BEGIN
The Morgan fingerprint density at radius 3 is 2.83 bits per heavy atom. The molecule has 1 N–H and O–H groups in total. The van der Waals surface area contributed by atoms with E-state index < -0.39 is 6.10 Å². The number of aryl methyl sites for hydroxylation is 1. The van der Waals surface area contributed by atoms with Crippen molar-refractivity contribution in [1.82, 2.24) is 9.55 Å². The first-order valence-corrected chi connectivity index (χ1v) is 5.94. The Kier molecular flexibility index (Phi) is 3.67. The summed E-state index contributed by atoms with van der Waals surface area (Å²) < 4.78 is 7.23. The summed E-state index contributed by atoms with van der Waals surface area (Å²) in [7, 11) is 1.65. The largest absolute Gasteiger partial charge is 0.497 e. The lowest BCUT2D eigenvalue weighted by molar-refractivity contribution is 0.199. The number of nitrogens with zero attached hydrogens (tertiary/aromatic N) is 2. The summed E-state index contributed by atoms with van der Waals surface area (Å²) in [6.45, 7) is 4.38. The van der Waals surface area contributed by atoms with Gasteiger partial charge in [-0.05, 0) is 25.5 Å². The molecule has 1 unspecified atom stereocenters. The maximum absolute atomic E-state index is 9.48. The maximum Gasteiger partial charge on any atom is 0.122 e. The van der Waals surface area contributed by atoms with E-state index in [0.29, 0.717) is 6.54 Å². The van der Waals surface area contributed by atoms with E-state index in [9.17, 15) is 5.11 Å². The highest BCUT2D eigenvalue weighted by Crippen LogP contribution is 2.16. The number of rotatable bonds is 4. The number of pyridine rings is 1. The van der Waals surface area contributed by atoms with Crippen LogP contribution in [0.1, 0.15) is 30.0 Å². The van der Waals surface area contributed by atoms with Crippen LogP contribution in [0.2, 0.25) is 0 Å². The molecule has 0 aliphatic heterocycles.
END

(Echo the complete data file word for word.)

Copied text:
The Morgan fingerprint density at radius 3 is 2.83 bits per heavy atom. The molecule has 1 N–H and O–H groups in total. The van der Waals surface area contributed by atoms with E-state index < -0.39 is 6.10 Å². The number of aryl methyl sites for hydroxylation is 1. The van der Waals surface area contributed by atoms with Crippen molar-refractivity contribution in [1.82, 2.24) is 9.55 Å². The first-order valence-corrected chi connectivity index (χ1v) is 5.94. The Kier molecular flexibility index (Phi) is 3.67. The summed E-state index contributed by atoms with van der Waals surface area (Å²) < 4.78 is 7.23. The summed E-state index contributed by atoms with van der Waals surface area (Å²) in [7, 11) is 1.65. The largest absolute Gasteiger partial charge is 0.497 e. The lowest BCUT2D eigenvalue weighted by molar-refractivity contribution is 0.199. The number of nitrogens with zero attached hydrogens (tertiary/aromatic N) is 2. The summed E-state index contributed by atoms with van der Waals surface area (Å²) in [6.45, 7) is 4.38. The van der Waals surface area contributed by atoms with Gasteiger partial charge in [-0.05, 0) is 25.5 Å². The molecule has 1 unspecified atom stereocenters. The maximum absolute atomic E-state index is 9.48. The maximum Gasteiger partial charge on any atom is 0.122 e. The van der Waals surface area contributed by atoms with E-state index in [0.29, 0.717) is 6.54 Å². The van der Waals surface area contributed by atoms with E-state index in [9.17, 15) is 5.11 Å². The highest BCUT2D eigenvalue weighted by Crippen LogP contribution is 2.16. The number of rotatable bonds is 4. The number of pyridine rings is 1. The van der Waals surface area contributed by atoms with Crippen LogP contribution in [0.1, 0.15) is 30.0 Å². The van der Waals surface area contributed by atoms with Crippen LogP contribution in [0.2, 0.25) is 0 Å². The molecule has 0 aliphatic heterocycles.